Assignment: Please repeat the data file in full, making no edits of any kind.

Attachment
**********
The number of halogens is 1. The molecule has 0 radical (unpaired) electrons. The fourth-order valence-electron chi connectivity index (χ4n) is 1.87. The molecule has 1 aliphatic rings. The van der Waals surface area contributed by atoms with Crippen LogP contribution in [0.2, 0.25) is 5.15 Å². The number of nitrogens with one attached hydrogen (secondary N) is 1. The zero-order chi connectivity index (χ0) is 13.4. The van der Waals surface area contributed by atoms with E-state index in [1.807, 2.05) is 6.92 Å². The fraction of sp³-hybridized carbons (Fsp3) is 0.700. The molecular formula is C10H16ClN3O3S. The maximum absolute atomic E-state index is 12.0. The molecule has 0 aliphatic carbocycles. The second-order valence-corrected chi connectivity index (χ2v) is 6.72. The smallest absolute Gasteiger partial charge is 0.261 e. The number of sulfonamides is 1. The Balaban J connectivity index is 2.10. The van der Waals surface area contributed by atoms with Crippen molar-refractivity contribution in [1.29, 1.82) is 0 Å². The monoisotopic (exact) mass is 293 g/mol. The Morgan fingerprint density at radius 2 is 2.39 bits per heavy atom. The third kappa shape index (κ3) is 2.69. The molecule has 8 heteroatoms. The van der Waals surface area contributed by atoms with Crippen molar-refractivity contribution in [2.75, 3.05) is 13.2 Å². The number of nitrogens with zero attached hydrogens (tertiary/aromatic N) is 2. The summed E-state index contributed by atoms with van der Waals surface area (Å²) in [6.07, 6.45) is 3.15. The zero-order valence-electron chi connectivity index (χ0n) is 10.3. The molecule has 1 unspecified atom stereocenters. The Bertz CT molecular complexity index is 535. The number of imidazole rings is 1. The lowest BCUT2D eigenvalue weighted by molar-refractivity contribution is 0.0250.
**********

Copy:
The number of halogens is 1. The molecule has 0 radical (unpaired) electrons. The fourth-order valence-electron chi connectivity index (χ4n) is 1.87. The molecule has 1 aliphatic rings. The van der Waals surface area contributed by atoms with Crippen LogP contribution in [0.2, 0.25) is 5.15 Å². The number of nitrogens with one attached hydrogen (secondary N) is 1. The zero-order chi connectivity index (χ0) is 13.4. The van der Waals surface area contributed by atoms with E-state index in [1.807, 2.05) is 6.92 Å². The fraction of sp³-hybridized carbons (Fsp3) is 0.700. The molecular formula is C10H16ClN3O3S. The maximum absolute atomic E-state index is 12.0. The molecule has 0 aliphatic carbocycles. The second-order valence-corrected chi connectivity index (χ2v) is 6.72. The smallest absolute Gasteiger partial charge is 0.261 e. The number of sulfonamides is 1. The Balaban J connectivity index is 2.10. The van der Waals surface area contributed by atoms with Crippen molar-refractivity contribution in [1.29, 1.82) is 0 Å². The monoisotopic (exact) mass is 293 g/mol. The Morgan fingerprint density at radius 2 is 2.39 bits per heavy atom. The third kappa shape index (κ3) is 2.69. The molecule has 8 heteroatoms. The van der Waals surface area contributed by atoms with Crippen molar-refractivity contribution in [2.75, 3.05) is 13.2 Å². The number of nitrogens with zero attached hydrogens (tertiary/aromatic N) is 2. The summed E-state index contributed by atoms with van der Waals surface area (Å²) in [6.07, 6.45) is 3.15. The zero-order valence-electron chi connectivity index (χ0n) is 10.3. The molecule has 1 unspecified atom stereocenters. The Bertz CT molecular complexity index is 535. The number of imidazole rings is 1. The lowest BCUT2D eigenvalue weighted by molar-refractivity contribution is 0.0250.